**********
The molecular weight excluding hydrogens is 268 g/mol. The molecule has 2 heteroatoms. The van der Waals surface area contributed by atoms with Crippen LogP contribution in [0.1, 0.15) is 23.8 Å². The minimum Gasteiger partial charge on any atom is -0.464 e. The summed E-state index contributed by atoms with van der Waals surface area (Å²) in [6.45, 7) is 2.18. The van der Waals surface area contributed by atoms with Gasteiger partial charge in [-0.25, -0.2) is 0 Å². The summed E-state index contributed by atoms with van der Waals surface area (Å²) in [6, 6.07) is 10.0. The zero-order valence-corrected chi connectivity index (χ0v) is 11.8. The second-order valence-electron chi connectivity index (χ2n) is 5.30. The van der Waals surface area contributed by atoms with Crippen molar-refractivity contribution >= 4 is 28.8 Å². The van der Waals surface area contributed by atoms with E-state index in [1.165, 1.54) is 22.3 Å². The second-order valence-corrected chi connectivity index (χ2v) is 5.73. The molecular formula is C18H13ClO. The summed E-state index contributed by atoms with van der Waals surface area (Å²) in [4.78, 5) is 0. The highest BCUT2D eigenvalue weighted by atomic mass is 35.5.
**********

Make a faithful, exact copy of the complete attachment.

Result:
The molecular weight excluding hydrogens is 268 g/mol. The molecule has 2 heteroatoms. The van der Waals surface area contributed by atoms with Crippen LogP contribution in [0.1, 0.15) is 23.8 Å². The minimum Gasteiger partial charge on any atom is -0.464 e. The summed E-state index contributed by atoms with van der Waals surface area (Å²) in [6.45, 7) is 2.18. The van der Waals surface area contributed by atoms with Gasteiger partial charge in [-0.25, -0.2) is 0 Å². The summed E-state index contributed by atoms with van der Waals surface area (Å²) in [6, 6.07) is 10.0. The zero-order valence-corrected chi connectivity index (χ0v) is 11.8. The second-order valence-electron chi connectivity index (χ2n) is 5.30. The van der Waals surface area contributed by atoms with Crippen molar-refractivity contribution >= 4 is 28.8 Å². The van der Waals surface area contributed by atoms with E-state index in [1.165, 1.54) is 22.3 Å². The second-order valence-corrected chi connectivity index (χ2v) is 5.73. The molecular formula is C18H13ClO. The summed E-state index contributed by atoms with van der Waals surface area (Å²) in [4.78, 5) is 0. The highest BCUT2D eigenvalue weighted by atomic mass is 35.5.